Regarded by many as the world's first detective story, Edgar Allan Poe here creates C. Auguste Dupin, the proto-Sherlock Holmes, investigating the murder of two women and arriving at a startling - and horrifying - conclusion.
"The Murders in the Rue Morgue" was first published in 1841 in Graham's Magazine and is the first of three stories to center around Dupin, who here explains his theory of "ratiocination," where a precise, logical and unemotional examination of the facts will lead to the solution of a mystery...no matter how bizarre the conclusion. Poe's Dupin had a profound impact on later writers and his theory of detection is clearly reflected in Arthur Conan Doyle's "Sherlock Holmes" series as well as the works of Agatha Christie.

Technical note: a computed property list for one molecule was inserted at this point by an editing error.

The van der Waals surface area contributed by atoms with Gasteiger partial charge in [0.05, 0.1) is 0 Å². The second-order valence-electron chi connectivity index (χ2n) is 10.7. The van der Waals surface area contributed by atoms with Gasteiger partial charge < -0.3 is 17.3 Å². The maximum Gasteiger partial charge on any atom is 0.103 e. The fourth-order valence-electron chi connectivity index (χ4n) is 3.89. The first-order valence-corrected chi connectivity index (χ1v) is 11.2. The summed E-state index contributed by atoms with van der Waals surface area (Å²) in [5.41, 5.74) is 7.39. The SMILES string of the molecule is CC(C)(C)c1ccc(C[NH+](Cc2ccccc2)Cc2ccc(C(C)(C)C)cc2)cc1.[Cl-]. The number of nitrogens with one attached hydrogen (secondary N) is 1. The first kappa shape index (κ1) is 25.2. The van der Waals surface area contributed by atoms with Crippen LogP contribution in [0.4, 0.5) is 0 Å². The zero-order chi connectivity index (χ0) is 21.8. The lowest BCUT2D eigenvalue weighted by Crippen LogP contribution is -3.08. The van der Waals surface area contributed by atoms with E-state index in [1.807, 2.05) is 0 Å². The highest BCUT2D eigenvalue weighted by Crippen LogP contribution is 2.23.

This edition also features an essay by Poe's contemporary and friend N.P. Willis entitled "The Death of Edgar A. Poe."
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About the Author
Creator of the modern detective story, innovative architect of the horror genre, and a poet of extraordinary musicality, Edgar Allan Poe (1809-1849) remains one of America’s most popular and influential writers. His books of collected tales and poems brim with psychological depth, almost painful intensity, and unexpected — and surprisingly modern — flashes of dark humor and irony.